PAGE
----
Sometimes, every once in a while, something changes. A little something that can make life better. Sometimes, though, a little something that can make life worse.
A few weeks ago I woke in the middle of the night with tingling arms and legs. I thought I had slept in an uncomfortable position. It was hard to return to sleep. The next day, I felt fine. But in the dark recesses of that next night, those tingles crept back over my arms and legs, and with morning light, they were still nibbling away. I thought I might have carpal-tunnel syndrome and was frustrated because I was in the middle of a children's book illustration class and did not have the time for tingles. I bought a brace and put on a brave face, ignoring the voice in my head, "Why is it in both arms and both legs?"
Over the next few days and nights it grew worse. The pinpricks became a hive of buzzing bees. My arms and legs, to the elbows and knees, ran hot and cold unprovoked. My husband took me to the emergency room at 11pm that night, five days after the first symptoms appeared. Blood tests, a spinal tap, more blood, reflex and strength tests. They let me out with an appointment with a doctor. The specialist visit: electrocution nerve conductor tests. A sweat test. A pin in my muscles test. More strength, more reflexes. And 21 vials of blood. Still waiting on that.
But in the midst of all of that, a diagnosis. I had a mild case of Guillain-Barré Syndrome, which in its full state can cause paralysis. I had a bug a few weeks ago and my body attacked the virus, and did not stop until it had munched away the myelin sheath that protects my minor nerves. It was pure luck, a miracle, really, that it did not eat my major nerves.
My biggest fear has always been losing my hands. It scares me even more than losing my feet, though I hope to run and play for the rest of my life. So I am thankful. Thankful for my tingling hands and my tingling feet. It could come back. It could take up to a year to heal. It has derailed other plans I had this summer. I wear two wrist braces now and am fatigued very easily, but this will pass. But I can still draw. And walk. These are things I took for granted two weeks ago. Sometimes, life can make you thankful for the things that really matter. I believe I got a miracle.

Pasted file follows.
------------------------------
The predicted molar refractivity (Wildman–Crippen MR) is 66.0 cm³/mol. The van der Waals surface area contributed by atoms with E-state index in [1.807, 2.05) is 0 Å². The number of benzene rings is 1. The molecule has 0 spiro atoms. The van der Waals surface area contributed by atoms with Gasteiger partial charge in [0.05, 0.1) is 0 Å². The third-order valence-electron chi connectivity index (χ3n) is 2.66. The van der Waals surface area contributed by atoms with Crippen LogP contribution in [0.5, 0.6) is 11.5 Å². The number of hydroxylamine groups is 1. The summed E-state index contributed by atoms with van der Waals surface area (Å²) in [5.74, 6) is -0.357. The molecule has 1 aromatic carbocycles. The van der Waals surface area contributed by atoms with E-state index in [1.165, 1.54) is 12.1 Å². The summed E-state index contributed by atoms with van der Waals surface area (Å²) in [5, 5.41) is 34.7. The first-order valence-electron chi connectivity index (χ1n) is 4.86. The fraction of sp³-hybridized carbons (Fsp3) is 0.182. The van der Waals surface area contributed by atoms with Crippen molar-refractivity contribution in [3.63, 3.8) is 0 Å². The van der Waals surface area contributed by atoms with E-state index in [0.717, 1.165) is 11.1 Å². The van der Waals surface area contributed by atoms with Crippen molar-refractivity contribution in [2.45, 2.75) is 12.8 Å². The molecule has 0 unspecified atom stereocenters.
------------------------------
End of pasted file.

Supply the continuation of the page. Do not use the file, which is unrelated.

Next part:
6/24/2013 04:50:22 am
Love you and praying for you my friend. I, too, have the tingling plus muscle weakness, extreme fatigue. I do have carpal and will have that operated on in a few weeks. I, too, have gone through a whole lot of tests and MRI' s, but no diagnosis yet. We were all worried I might have either MS or Lupus but there is no indication of any auto immune disease in all my tests. I feel your pain and worry and am walking that path with you, by your side. You have the strength and perseverance of 10 men and will make it through this, smiling all the way! (((Hugs))) to you my dear friend. Anything you need, I am here. :)
6/24/2013 04:57:33 am
I am a huge fan of your work and am in awe of your talent. I first saw you work at Carroll Arts Center and have been followkngbyou for a while now. I am so sorry for your recent health issues bug relieved that you did not get a devastating diagnosis. Keep getting strong and draw on. The world needs talent like yours.
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Hans-My-Hedgehog Illustrations is the name of Jessica Boehman's blog and illustration shop. It is named after her favorite fairy tale about a hedgehog boy who becomes king of the forest. All other pages redirect to: